Those, therefore, who desert the preaching of the Church, call in question the knowledge of the holy presbyters, not taking into consideration of how much greater consequence is a religious man, even in a private station, than a blasphemous and impudent sophist. Now, such are all the heretics, and those who imagine that they have hit upon something more beyond the truth, so that by following those things already mentioned, proceeding on their way variously, inharmoniously, and foolishly, not keeping always to the same opinions with regard to the same things, as blind men are led by the blind, they shall deservedly fall into the ditch of ignorance lying in their path, ever seeking and never finding out the truth. It behooves us, therefore, to avoid their doctrines, and to take careful heed lest we suffer any injury from them; but to flee to the Church, and be brought up in her bosom, and be nourished with the Lord's Scriptures. For the Church has been planted as a garden (paradisus) in this world; therefore says the Spirit of God, "You may freely eat from every tree of the garden," that is, Eat from every Scripture of the Lord; but you shall not eat with an uplifted mind, nor touch any heretical discord. For these men do profess that they have themselves the knowledge of good and evil; and they set their own impious minds above the God who made them. They therefore form opinions on what is beyond the limits of the understanding. For this cause also the apostle says, "Be not wise beyond what it is fitting to be wise, but be wise prudently," that we be not cast forth by eating of the "knowledge" of these men (that knowledge which knows more than it should do) from the paradise of life. Into this paradise the Lord has introduced those who obey His call, "summing up in Himself all things which are in heaven, and which are on earth;" but the things in heaven are spiritual, while those on earth constitute the dispensation in human nature (secundum hominem est dispositio).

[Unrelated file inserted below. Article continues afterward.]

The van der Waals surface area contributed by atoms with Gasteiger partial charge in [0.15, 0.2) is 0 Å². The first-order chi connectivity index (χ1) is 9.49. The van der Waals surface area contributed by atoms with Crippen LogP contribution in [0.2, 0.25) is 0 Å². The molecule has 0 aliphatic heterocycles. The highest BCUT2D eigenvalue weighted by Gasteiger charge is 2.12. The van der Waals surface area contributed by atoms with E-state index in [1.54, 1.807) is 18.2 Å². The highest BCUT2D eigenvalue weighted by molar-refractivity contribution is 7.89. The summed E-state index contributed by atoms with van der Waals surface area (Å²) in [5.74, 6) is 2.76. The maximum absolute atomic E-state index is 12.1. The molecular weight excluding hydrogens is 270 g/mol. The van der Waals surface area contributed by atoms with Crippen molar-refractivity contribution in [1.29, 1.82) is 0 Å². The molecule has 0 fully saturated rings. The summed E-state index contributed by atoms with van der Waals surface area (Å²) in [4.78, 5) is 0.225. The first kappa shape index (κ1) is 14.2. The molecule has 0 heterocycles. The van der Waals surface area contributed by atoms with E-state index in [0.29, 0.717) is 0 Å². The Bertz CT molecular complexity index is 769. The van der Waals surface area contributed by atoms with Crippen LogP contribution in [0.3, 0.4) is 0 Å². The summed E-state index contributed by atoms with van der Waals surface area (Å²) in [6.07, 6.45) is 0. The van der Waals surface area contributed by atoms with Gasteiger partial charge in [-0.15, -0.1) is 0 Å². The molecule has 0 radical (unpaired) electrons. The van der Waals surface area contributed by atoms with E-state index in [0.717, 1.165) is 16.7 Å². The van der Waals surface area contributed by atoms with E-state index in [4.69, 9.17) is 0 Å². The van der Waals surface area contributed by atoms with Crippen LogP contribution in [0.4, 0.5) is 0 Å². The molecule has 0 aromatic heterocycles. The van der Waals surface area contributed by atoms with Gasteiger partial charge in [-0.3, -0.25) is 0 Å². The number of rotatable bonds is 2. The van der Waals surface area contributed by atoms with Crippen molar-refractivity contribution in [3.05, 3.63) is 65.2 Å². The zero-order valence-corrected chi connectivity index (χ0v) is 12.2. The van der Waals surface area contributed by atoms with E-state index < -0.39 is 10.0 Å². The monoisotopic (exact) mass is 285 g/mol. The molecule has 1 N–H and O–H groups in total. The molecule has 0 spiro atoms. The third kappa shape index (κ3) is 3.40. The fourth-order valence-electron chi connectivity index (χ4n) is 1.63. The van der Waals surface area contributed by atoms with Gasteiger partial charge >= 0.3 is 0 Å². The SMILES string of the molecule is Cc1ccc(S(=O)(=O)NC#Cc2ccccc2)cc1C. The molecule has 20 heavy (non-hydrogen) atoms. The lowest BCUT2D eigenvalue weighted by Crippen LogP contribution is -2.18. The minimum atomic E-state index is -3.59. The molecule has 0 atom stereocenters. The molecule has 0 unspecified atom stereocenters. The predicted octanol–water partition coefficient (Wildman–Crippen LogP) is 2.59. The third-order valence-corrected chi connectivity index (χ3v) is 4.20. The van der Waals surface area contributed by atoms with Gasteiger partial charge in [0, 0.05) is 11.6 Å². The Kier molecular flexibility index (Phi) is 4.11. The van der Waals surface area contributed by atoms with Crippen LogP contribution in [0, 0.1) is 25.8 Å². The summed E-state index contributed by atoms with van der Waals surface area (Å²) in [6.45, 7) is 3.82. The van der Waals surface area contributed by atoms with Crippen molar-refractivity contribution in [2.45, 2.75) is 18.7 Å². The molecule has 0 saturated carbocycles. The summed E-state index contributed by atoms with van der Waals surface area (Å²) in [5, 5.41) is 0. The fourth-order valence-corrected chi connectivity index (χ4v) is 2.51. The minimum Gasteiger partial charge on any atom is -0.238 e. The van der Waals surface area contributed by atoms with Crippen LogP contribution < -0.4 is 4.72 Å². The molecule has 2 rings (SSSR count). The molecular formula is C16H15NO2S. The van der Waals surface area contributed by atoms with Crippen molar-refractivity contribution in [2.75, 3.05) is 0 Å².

Friday, June 28, 2019
Today is the feast of St. Irenaeus of Lyons (c. 130 - c. 200). He is remembered as a martyr, but we have no significant traditions about his death. From Adversus Haereses, Book V, Chapter 20: